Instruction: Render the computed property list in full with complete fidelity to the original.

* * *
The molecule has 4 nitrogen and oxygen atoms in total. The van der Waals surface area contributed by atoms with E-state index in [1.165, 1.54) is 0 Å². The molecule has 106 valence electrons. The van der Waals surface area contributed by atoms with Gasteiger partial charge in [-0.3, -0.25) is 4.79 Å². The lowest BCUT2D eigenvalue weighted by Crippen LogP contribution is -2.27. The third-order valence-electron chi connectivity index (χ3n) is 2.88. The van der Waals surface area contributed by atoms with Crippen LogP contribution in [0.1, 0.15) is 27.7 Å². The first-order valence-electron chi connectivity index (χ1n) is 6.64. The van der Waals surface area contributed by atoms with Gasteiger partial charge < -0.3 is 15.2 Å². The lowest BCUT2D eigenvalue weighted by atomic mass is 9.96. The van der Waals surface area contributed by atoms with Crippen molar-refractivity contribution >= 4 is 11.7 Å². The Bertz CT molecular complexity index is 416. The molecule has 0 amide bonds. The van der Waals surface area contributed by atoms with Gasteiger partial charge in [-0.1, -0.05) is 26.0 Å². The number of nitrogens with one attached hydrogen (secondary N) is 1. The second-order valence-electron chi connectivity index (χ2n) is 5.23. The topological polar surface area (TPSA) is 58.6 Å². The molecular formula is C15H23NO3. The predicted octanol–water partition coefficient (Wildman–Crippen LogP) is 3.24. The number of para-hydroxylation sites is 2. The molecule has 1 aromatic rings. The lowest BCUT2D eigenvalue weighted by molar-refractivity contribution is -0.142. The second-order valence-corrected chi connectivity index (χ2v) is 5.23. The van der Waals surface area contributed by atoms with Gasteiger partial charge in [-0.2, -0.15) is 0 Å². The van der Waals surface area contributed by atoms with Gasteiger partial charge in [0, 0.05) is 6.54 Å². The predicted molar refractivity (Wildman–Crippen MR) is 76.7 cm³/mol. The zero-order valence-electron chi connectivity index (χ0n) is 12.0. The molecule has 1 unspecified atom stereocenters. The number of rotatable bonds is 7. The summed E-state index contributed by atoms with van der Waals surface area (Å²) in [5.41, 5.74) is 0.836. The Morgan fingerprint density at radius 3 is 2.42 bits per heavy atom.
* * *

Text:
The molecule has 4 nitrogen and oxygen atoms in total. The van der Waals surface area contributed by atoms with E-state index in [1.165, 1.54) is 0 Å². The molecule has 106 valence electrons. The van der Waals surface area contributed by atoms with Gasteiger partial charge in [-0.3, -0.25) is 4.79 Å². The lowest BCUT2D eigenvalue weighted by Crippen LogP contribution is -2.27. The third-order valence-electron chi connectivity index (χ3n) is 2.88. The van der Waals surface area contributed by atoms with Crippen LogP contribution in [0.1, 0.15) is 27.7 Å². The first-order valence-electron chi connectivity index (χ1n) is 6.64. The van der Waals surface area contributed by atoms with Gasteiger partial charge < -0.3 is 15.2 Å². The lowest BCUT2D eigenvalue weighted by atomic mass is 9.96. The van der Waals surface area contributed by atoms with Crippen molar-refractivity contribution >= 4 is 11.7 Å². The Bertz CT molecular complexity index is 416. The molecule has 0 amide bonds. The van der Waals surface area contributed by atoms with Gasteiger partial charge in [-0.1, -0.05) is 26.0 Å². The number of nitrogens with one attached hydrogen (secondary N) is 1. The second-order valence-electron chi connectivity index (χ2n) is 5.23. The topological polar surface area (TPSA) is 58.6 Å². The molecular formula is C15H23NO3. The predicted octanol–water partition coefficient (Wildman–Crippen LogP) is 3.24. The number of para-hydroxylation sites is 2. The molecule has 1 aromatic rings. The lowest BCUT2D eigenvalue weighted by molar-refractivity contribution is -0.142. The second-order valence-corrected chi connectivity index (χ2v) is 5.23. The van der Waals surface area contributed by atoms with Gasteiger partial charge in [-0.2, -0.15) is 0 Å². The van der Waals surface area contributed by atoms with Gasteiger partial charge in [0, 0.05) is 6.54 Å². The predicted molar refractivity (Wildman–Crippen MR) is 76.7 cm³/mol. The zero-order valence-electron chi connectivity index (χ0n) is 12.0. The molecule has 1 unspecified atom stereocenters. The number of rotatable bonds is 7. The summed E-state index contributed by atoms with van der Waals surface area (Å²) in [5.41, 5.74) is 0.836. The Morgan fingerprint density at radius 3 is 2.42 bits per heavy atom.